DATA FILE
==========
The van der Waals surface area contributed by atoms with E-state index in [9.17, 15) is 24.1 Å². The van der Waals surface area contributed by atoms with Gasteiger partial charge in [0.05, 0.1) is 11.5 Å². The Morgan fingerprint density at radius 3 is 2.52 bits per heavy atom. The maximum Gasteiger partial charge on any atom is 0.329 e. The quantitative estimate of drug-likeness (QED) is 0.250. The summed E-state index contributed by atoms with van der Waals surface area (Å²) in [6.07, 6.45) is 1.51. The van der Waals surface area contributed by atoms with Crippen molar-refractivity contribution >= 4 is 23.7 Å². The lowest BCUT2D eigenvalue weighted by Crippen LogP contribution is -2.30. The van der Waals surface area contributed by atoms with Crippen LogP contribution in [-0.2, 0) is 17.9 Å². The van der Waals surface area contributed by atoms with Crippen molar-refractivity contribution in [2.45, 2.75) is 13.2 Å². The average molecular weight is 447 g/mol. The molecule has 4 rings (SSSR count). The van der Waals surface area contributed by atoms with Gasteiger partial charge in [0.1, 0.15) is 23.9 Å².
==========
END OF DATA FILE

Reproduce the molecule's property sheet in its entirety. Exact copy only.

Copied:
The van der Waals surface area contributed by atoms with E-state index in [9.17, 15) is 24.1 Å². The van der Waals surface area contributed by atoms with Gasteiger partial charge in [0.05, 0.1) is 11.5 Å². The Morgan fingerprint density at radius 3 is 2.52 bits per heavy atom. The maximum Gasteiger partial charge on any atom is 0.329 e. The quantitative estimate of drug-likeness (QED) is 0.250. The summed E-state index contributed by atoms with van der Waals surface area (Å²) in [6.07, 6.45) is 1.51. The van der Waals surface area contributed by atoms with Crippen molar-refractivity contribution >= 4 is 23.7 Å². The lowest BCUT2D eigenvalue weighted by Crippen LogP contribution is -2.30. The van der Waals surface area contributed by atoms with Crippen LogP contribution in [-0.2, 0) is 17.9 Å². The van der Waals surface area contributed by atoms with Crippen molar-refractivity contribution in [2.45, 2.75) is 13.2 Å². The average molecular weight is 447 g/mol. The molecule has 4 rings (SSSR count). The van der Waals surface area contributed by atoms with Gasteiger partial charge in [0.1, 0.15) is 23.9 Å².